Eating and driving is an all-American pastime. Although today it’s more common to chow down on a doughnut or bagel while stuck in morning traffic (especially in cities like Los Angeles), the origins of steering and chewing are rooted in blue-collar industries and jobs nationwide. For proof of this, look no further than Pittsburgh’s Primanti Bros. restaurant and its dubious fry-filled sandwich.
This regional icon is best described as a big lunch stuck between bread: meat, provolone cheese, fries, tomato slices, and tangy, sweet slaw squished between two cuts of soft Italian loaf. The story goes that it was embraced by late-night truck drivers, who enjoyed it while behind the wheel. Is that truly how the sandwich grew into a legend, though? Perhaps a better question: Is it even possible to eat this tangled mess of a sandwich while driving?
The original Primanti Bros. location, which opened in 1933, sits snuggly in the Strip District of Pittsburgh. Back then, this area was a bustling place for warehouses and mills. Steel, glass, and iron were all produced in the Strip at one time, but it also became a lasting hub for wholesale produce, meat, and poultry. A few grocery stores from this era are still there today, including Stamoolis Brothers, a Greek market that opened in 1908. As the Strip became a thriving place for wholesale business, it also became crowded with truck drivers transporting these goods.
Hungry drivers on the go. Enter fries on a sandwich.
Per the “Our Story” section of Primanti Bros.’ website:
The story might be half hazy memory, half lore - but it’s all true. According to Joe’s nephew John DiPriter: “One winter someone drove up with a load of potatoes. He brought them over to the restaurant to see if they were frozen. I fried the potatoes on our grill and they looked pretty good. A few customers asked for them - so I tossed them on the sandwich.” The sandwich was an instant hit - allowing all of the drivers working near the restaurant to eat with one hand - and drive their truck with the other.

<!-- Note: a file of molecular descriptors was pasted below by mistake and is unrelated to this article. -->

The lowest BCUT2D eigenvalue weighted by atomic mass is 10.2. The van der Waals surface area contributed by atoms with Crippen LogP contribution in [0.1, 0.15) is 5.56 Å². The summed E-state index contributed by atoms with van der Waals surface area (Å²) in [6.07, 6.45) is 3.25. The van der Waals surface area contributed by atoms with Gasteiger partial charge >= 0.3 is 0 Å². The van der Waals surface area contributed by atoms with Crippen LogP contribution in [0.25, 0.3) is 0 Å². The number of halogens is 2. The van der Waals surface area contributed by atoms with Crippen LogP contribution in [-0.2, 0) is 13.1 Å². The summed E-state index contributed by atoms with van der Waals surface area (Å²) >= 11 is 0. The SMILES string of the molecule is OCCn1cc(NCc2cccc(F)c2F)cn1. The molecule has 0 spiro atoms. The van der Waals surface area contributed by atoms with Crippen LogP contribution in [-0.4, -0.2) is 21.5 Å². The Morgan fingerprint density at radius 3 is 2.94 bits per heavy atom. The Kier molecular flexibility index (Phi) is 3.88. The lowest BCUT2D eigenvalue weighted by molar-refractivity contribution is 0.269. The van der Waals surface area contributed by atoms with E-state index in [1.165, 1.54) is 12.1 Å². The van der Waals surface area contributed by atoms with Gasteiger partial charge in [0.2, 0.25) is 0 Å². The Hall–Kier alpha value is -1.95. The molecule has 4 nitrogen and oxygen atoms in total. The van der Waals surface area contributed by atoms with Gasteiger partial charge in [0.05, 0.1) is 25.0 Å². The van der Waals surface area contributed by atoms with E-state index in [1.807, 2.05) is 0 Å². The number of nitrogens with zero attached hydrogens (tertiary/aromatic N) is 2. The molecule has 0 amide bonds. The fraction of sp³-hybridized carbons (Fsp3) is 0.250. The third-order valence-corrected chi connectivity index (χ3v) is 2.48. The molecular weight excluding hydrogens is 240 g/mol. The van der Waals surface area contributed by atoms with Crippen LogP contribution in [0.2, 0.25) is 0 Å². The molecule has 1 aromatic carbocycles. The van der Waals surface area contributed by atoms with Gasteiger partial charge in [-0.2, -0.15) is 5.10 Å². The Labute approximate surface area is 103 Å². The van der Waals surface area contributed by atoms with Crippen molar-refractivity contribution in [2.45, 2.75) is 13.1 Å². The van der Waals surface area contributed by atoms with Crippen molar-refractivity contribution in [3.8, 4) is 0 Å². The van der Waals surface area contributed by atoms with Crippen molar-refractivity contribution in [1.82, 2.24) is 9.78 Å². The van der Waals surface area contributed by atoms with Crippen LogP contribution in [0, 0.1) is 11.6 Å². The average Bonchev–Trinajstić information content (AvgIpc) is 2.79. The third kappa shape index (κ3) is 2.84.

Maybe your first question is also mine: “Ya’ll didn’t have time to take a break? To sit down and eat a sandwich?” Sheesh.
In this Saveur article, Allie Wist writes that there seems to be some confusion surrounding the mythology of this sandwich. Specifically, Wist aims to debunk the idea that the sandwich was developed as a “lunch for rushed steelworkers on a quick break from the mill,” citing the fact that the original Primanti Bros. was open from 11 p.m. to 11 a.m. rather than during any conventional lunch hours. But I have never heard that origin story at all. I had always heard the one about truck drivers, as the website states. The odd hours of the original location only reinforce the idea that these dudes had somewhere to be.
I love the sandwich for what it is: a nearly religious food relic that captures the character of an entire city. In terms of flavor and structure, though, french fries don’t make a lick of sense in between bread. The other ingredients rock—the bread is soft and squishy, the provolone sharp, and the shredded slaw a perfect alchemy of tangy and sweet. The fries at Primanti Bros. are fresh cut, but they’re also bland and soggy. A roadblock. They add next to nothing other than a perceived sense of utility for these fabled truckers.
“...allowing all of the drivers working near the restaurant to eat with one hand - and drive their truck with the other.”